The case of the Chevroned Butterflyfish is a stark example of how human pressure on the world's coral reefs is confronting certain species with 'blind alleys' from which they may be unable to escape, says Dr Morgan Pratchett of the ARC Centre of Excellence for Coral Reef Studies and James Cook University.
More information on the diving and dive centres of Zanzibar is now on the SCUBA Travel site. "Was like being in the Red Sea, with the big difference that we have always been the only divers on each one of the dives in the water...We saw all this stuff that you usually never see, sea horses, ghost pipe fish, 10 different kinds of nudi's, 8 different kinds of scorpion fish inclding crocodile fish, mauritius scorpion fish, weedy scorpio fish, leaf fish, frog fish and all in one dive!".
SCUBA Travel today releases its list of the best selling books and DVDs bought by SCUBA divers in 2007. For the fourth consecutive year, The Dive Atlas of the World retains its top spot! A surprise entry at number three is a guide to the Italian island of Sardinia - a very popular diving destination last year. Another new entry is Shipwrecks from the Egyptian Red Sea, by Ned Middleton. Perhaps the best performer though is the Blue Planet DVD. This has not been out of the top ten since the list began in 2001.
"Scuba Diving" is one of over 150 magazines now available with an instant $5 off Amazon's already low prices. Just add the subscriptions you'd like to your Cart, and for each one, you'll see an instant $5 rebate.
New page on the dive sites and dive operators of Cuba. "The diving was excellent and I saw a proliferation of sealife. There were Eagle rays, Giant Barracuda, large French Angels, big Hog Fish and a multitude of other species....The condition of the reef is brilliant, warm blue green water, great visibility and plenty of proof that the Cubans respect this fantastic natural resource and are doing plenty to take care of it...Absolutely superb diving with 30/40 m vis, lots of big marine life about in large quantities, quality corals."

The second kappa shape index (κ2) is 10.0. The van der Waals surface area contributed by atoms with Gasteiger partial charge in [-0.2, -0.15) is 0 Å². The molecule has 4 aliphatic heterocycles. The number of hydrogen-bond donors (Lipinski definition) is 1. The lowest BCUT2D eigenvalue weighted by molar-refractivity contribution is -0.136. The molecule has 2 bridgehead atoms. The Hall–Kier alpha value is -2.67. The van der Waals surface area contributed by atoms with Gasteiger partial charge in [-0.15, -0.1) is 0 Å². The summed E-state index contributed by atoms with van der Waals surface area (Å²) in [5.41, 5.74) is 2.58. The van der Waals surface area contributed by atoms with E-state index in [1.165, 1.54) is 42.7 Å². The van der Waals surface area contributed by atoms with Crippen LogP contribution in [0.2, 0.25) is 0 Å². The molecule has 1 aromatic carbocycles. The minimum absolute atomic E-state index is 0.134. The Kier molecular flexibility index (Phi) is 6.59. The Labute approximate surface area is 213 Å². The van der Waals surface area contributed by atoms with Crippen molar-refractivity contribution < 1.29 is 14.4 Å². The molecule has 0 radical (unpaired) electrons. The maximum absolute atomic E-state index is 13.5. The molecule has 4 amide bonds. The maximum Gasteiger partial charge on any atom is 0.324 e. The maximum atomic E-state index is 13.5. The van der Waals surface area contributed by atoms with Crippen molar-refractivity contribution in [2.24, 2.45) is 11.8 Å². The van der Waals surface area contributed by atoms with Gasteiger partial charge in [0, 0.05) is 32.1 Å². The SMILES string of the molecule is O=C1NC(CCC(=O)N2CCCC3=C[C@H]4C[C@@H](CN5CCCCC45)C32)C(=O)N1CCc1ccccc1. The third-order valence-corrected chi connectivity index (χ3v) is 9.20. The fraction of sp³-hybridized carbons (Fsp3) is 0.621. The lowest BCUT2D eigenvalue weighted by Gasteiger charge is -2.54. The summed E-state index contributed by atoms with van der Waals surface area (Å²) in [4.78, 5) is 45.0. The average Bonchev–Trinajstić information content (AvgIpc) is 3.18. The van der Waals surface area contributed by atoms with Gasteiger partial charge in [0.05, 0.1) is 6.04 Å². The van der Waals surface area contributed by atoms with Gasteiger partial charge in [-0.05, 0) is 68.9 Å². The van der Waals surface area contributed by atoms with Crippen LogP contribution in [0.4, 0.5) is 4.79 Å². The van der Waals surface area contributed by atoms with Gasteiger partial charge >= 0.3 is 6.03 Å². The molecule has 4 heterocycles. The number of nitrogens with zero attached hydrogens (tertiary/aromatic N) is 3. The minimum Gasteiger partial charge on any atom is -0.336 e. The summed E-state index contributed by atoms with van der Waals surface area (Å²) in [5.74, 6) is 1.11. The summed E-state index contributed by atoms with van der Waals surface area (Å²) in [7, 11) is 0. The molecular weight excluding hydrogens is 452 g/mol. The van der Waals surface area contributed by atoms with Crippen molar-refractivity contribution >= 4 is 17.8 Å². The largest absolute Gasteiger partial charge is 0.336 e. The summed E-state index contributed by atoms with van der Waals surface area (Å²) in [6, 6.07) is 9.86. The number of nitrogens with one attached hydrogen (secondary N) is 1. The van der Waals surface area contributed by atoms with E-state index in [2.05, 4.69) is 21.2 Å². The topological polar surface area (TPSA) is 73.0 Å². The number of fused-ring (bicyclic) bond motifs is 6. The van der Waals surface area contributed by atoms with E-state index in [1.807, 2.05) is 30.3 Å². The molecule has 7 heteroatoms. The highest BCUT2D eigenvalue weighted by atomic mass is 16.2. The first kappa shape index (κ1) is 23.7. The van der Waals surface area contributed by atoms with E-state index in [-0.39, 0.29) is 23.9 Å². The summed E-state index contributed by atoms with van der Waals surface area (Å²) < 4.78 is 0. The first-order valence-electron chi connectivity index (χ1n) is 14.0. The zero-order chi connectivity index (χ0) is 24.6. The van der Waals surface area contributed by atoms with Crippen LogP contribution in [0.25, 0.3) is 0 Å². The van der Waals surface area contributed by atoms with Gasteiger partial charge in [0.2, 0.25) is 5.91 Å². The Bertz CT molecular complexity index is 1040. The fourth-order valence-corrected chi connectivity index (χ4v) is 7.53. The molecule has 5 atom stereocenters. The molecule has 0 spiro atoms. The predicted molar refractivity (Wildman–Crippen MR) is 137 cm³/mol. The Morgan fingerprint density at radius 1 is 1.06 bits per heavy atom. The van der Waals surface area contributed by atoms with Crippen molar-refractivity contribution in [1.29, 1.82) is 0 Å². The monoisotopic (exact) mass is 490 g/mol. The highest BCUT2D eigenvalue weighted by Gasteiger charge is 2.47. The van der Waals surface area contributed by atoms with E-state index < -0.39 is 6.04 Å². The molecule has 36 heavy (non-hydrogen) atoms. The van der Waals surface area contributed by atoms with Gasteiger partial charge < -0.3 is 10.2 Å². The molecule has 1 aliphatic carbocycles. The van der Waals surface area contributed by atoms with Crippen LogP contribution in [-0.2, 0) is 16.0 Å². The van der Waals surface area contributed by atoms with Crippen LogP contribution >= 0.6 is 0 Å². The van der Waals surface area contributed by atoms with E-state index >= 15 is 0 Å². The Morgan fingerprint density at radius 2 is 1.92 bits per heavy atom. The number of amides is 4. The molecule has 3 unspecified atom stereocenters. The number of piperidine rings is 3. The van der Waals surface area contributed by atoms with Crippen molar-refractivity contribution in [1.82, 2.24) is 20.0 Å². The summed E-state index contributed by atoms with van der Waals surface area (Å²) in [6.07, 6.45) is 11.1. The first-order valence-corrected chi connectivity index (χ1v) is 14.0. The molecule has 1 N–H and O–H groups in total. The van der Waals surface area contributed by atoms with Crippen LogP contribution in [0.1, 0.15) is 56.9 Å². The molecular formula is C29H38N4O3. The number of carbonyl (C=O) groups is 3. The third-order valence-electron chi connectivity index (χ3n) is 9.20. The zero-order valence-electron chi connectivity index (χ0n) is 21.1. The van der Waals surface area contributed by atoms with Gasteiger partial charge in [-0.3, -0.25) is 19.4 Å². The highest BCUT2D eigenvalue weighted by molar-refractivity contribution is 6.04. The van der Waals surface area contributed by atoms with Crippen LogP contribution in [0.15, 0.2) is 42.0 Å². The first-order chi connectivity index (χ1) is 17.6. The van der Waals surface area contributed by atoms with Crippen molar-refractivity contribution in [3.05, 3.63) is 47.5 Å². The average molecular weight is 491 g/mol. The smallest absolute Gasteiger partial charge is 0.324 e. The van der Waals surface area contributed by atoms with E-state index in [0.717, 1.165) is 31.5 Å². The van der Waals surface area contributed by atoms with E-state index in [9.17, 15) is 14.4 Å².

New web page on the dive sites of Sharm El-Sheikh. Add your experiences and read the recommendations of other divers.
Fancy a warm charitable glow when you buy insurance? From now on if you purchase World Nomads travel insurance via SCUBA Travel
Blue Tangs are often found roaming the reef, in search of their favourite food - algae. They are surgeonfish which may appear either singly or in large schools, which can contain hundreds of individuals. The Blue Tang, and other surgeonfish, are important on a shallow coral reef because they help keep the algae in check. Without them the algae would grow so fast that coral larvae settling and trying to make a start on the reef would soon be overgrown.
This new course for divers discusses the coral reef ecosystem and food web. It illustrates its points using animals and plants found in and around coral reefs. For instance, the Caribbean Reef Shark is discussed as a top-level, active, predator. The authors manage to pack loads of information on their example species into a small space, without the prose becoming uninteresting. And even when I thought I knew lots about a subject they managed to surprise me. For instance, did you know that sponges may be able to live to over 1000 years old?
The Lakshadweep islands have the same gorgeous marine life and great visibility as the Maldives, only for much cheaper. Kadmat Island is one of the few Lakshadweep islands which is open to foreign tourists. The remoteness of Kadmat Island really gives you a feeling of "getting away from it all" - but this comes at a price, either in terms of money or time. Staying on Kadmat Island and paying for the dives are not expensive (in fact, comparatively cheap), but getting to Kadmat is.
The Commonwealth of Dominica is mountainous, volcanic and very beautiful. The dive sites are pristine. Yours will often be the only dive boat at a dive site. The SCUBA Travel site now has a major new section all about diving, dive shops, accomodation and travel details of Dominica.
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You can now buy low-cost travel insurance which covers diving down to 50 m for appropriately qualified divers.
Hand-picked diving books: guides to diving around the world, stories of the history and pioneers of diving, books featuring great underwater photography and some just stories about diving.
The SCUBA Travel site now lets you find the cheapest flight to diving destinations from a range of airlines. It also provides information on the arrival and departure times for flights around the world.
For just 2.45 GBP a month you can advertise your new SCUBA products, late deals and special offers on the "Diving Board". This special introductory price is guaranteed for the lifetime of your subscription.